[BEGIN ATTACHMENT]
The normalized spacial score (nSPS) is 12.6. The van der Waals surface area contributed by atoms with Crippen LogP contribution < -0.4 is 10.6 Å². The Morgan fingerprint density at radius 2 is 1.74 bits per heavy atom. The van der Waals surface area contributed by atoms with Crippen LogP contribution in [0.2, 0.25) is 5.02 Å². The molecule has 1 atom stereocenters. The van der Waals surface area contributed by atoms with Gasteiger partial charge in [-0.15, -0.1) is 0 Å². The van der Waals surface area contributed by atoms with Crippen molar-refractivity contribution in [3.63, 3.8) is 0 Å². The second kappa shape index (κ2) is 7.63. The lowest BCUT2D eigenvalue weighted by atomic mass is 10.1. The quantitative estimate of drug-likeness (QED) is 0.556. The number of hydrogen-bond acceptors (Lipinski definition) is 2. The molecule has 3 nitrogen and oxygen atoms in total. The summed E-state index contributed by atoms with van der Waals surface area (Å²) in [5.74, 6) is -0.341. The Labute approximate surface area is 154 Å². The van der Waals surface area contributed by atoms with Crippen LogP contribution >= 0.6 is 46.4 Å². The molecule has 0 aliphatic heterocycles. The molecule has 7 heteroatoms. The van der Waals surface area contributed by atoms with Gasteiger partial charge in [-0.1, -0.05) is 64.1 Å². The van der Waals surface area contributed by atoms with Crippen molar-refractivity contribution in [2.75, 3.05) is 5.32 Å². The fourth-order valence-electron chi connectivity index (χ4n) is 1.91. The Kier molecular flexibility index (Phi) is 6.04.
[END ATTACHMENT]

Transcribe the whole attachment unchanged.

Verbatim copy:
The normalized spacial score (nSPS) is 12.6. The van der Waals surface area contributed by atoms with Crippen LogP contribution < -0.4 is 10.6 Å². The Morgan fingerprint density at radius 2 is 1.74 bits per heavy atom. The van der Waals surface area contributed by atoms with Crippen LogP contribution in [0.2, 0.25) is 5.02 Å². The molecule has 1 atom stereocenters. The van der Waals surface area contributed by atoms with Gasteiger partial charge in [-0.15, -0.1) is 0 Å². The van der Waals surface area contributed by atoms with Crippen molar-refractivity contribution in [3.63, 3.8) is 0 Å². The second kappa shape index (κ2) is 7.63. The lowest BCUT2D eigenvalue weighted by atomic mass is 10.1. The quantitative estimate of drug-likeness (QED) is 0.556. The number of hydrogen-bond acceptors (Lipinski definition) is 2. The molecule has 3 nitrogen and oxygen atoms in total. The summed E-state index contributed by atoms with van der Waals surface area (Å²) in [5.74, 6) is -0.341. The Labute approximate surface area is 154 Å². The van der Waals surface area contributed by atoms with Crippen LogP contribution >= 0.6 is 46.4 Å². The molecule has 0 aliphatic heterocycles. The molecule has 7 heteroatoms. The van der Waals surface area contributed by atoms with Gasteiger partial charge in [-0.1, -0.05) is 64.1 Å². The van der Waals surface area contributed by atoms with Crippen molar-refractivity contribution in [2.75, 3.05) is 5.32 Å². The fourth-order valence-electron chi connectivity index (χ4n) is 1.91. The Kier molecular flexibility index (Phi) is 6.04.